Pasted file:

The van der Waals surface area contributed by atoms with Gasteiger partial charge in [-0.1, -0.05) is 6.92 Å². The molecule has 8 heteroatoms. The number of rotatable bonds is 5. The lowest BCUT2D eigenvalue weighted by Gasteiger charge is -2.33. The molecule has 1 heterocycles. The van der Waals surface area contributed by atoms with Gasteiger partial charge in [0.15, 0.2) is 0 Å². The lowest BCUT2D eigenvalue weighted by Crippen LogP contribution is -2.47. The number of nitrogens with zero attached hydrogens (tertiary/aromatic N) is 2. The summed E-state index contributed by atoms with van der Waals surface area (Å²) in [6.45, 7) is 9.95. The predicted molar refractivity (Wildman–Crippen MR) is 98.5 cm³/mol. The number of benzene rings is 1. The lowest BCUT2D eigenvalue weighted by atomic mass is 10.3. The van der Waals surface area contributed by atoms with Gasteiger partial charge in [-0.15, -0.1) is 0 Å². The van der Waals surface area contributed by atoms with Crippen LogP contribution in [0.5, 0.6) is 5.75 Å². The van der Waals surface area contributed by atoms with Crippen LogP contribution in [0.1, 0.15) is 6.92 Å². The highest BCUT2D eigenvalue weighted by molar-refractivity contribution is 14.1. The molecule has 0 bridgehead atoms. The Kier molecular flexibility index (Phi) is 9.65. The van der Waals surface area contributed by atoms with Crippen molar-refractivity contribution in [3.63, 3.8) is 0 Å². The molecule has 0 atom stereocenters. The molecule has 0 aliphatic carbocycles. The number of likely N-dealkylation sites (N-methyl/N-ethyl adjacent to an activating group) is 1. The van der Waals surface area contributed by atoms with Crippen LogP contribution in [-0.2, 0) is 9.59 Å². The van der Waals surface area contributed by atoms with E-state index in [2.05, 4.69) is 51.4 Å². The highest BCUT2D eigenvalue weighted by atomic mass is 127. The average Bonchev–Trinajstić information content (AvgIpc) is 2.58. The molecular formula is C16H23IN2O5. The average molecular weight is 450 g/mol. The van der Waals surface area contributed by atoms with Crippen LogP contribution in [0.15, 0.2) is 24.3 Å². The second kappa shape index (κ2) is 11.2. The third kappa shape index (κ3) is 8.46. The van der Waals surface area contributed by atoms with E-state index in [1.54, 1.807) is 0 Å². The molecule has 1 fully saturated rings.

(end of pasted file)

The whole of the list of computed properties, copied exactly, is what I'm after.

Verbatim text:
The van der Waals surface area contributed by atoms with Gasteiger partial charge in [-0.1, -0.05) is 6.92 Å². The molecule has 8 heteroatoms. The number of rotatable bonds is 5. The lowest BCUT2D eigenvalue weighted by Gasteiger charge is -2.33. The molecule has 1 heterocycles. The van der Waals surface area contributed by atoms with Gasteiger partial charge in [0.15, 0.2) is 0 Å². The lowest BCUT2D eigenvalue weighted by Crippen LogP contribution is -2.47. The number of nitrogens with zero attached hydrogens (tertiary/aromatic N) is 2. The summed E-state index contributed by atoms with van der Waals surface area (Å²) in [6.45, 7) is 9.95. The predicted molar refractivity (Wildman–Crippen MR) is 98.5 cm³/mol. The number of benzene rings is 1. The lowest BCUT2D eigenvalue weighted by atomic mass is 10.3. The van der Waals surface area contributed by atoms with Gasteiger partial charge in [-0.15, -0.1) is 0 Å². The van der Waals surface area contributed by atoms with Crippen LogP contribution in [0.5, 0.6) is 5.75 Å². The van der Waals surface area contributed by atoms with Crippen LogP contribution in [0.1, 0.15) is 6.92 Å². The highest BCUT2D eigenvalue weighted by molar-refractivity contribution is 14.1. The molecule has 0 bridgehead atoms. The Kier molecular flexibility index (Phi) is 9.65. The van der Waals surface area contributed by atoms with Crippen molar-refractivity contribution in [3.63, 3.8) is 0 Å². The molecule has 0 atom stereocenters. The molecule has 0 aliphatic carbocycles. The number of likely N-dealkylation sites (N-methyl/N-ethyl adjacent to an activating group) is 1. The van der Waals surface area contributed by atoms with Crippen LogP contribution in [-0.2, 0) is 9.59 Å². The van der Waals surface area contributed by atoms with E-state index in [2.05, 4.69) is 51.4 Å². The highest BCUT2D eigenvalue weighted by atomic mass is 127. The average Bonchev–Trinajstić information content (AvgIpc) is 2.58. The molecular formula is C16H23IN2O5. The average molecular weight is 450 g/mol. The van der Waals surface area contributed by atoms with Crippen LogP contribution in [0.15, 0.2) is 24.3 Å². The second kappa shape index (κ2) is 11.2. The third kappa shape index (κ3) is 8.46. The van der Waals surface area contributed by atoms with E-state index in [1.54, 1.807) is 0 Å². The molecule has 1 fully saturated rings.